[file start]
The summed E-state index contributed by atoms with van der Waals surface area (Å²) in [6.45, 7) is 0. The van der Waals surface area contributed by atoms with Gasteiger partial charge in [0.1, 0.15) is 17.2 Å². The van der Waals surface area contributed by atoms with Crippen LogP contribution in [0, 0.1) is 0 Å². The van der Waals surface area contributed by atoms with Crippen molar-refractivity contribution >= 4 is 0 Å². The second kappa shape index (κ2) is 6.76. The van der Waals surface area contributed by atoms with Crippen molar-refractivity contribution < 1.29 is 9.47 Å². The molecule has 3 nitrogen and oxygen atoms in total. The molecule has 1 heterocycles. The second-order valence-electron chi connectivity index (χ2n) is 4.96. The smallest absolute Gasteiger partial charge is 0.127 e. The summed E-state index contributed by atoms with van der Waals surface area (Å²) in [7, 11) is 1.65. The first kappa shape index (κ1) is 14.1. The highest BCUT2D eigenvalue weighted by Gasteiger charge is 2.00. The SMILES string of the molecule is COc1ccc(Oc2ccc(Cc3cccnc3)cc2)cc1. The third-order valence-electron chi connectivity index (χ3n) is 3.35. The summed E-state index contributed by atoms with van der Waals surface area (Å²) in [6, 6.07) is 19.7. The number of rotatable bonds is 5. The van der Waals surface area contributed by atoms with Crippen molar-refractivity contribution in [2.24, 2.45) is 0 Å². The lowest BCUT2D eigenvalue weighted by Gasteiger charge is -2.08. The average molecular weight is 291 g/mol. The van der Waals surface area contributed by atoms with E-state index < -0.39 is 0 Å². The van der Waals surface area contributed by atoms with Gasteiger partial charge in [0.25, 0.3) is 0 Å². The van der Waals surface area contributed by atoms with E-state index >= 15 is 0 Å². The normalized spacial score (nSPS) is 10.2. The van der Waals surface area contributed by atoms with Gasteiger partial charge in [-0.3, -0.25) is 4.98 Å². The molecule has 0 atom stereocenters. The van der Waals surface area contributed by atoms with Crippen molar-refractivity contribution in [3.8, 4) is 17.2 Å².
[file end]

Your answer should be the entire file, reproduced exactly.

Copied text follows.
The summed E-state index contributed by atoms with van der Waals surface area (Å²) in [6.45, 7) is 0. The van der Waals surface area contributed by atoms with Gasteiger partial charge in [0.1, 0.15) is 17.2 Å². The van der Waals surface area contributed by atoms with Crippen LogP contribution in [0, 0.1) is 0 Å². The van der Waals surface area contributed by atoms with Crippen molar-refractivity contribution >= 4 is 0 Å². The second kappa shape index (κ2) is 6.76. The van der Waals surface area contributed by atoms with Crippen molar-refractivity contribution < 1.29 is 9.47 Å². The molecule has 3 nitrogen and oxygen atoms in total. The molecule has 1 heterocycles. The second-order valence-electron chi connectivity index (χ2n) is 4.96. The smallest absolute Gasteiger partial charge is 0.127 e. The summed E-state index contributed by atoms with van der Waals surface area (Å²) in [7, 11) is 1.65. The first kappa shape index (κ1) is 14.1. The highest BCUT2D eigenvalue weighted by Gasteiger charge is 2.00. The SMILES string of the molecule is COc1ccc(Oc2ccc(Cc3cccnc3)cc2)cc1. The third-order valence-electron chi connectivity index (χ3n) is 3.35. The summed E-state index contributed by atoms with van der Waals surface area (Å²) in [6, 6.07) is 19.7. The number of rotatable bonds is 5. The van der Waals surface area contributed by atoms with Crippen molar-refractivity contribution in [2.24, 2.45) is 0 Å². The lowest BCUT2D eigenvalue weighted by Gasteiger charge is -2.08. The average molecular weight is 291 g/mol. The van der Waals surface area contributed by atoms with E-state index < -0.39 is 0 Å². The van der Waals surface area contributed by atoms with Gasteiger partial charge in [0.25, 0.3) is 0 Å². The van der Waals surface area contributed by atoms with E-state index >= 15 is 0 Å². The normalized spacial score (nSPS) is 10.2. The van der Waals surface area contributed by atoms with Gasteiger partial charge in [-0.3, -0.25) is 4.98 Å². The molecule has 0 atom stereocenters. The van der Waals surface area contributed by atoms with Crippen molar-refractivity contribution in [3.8, 4) is 17.2 Å².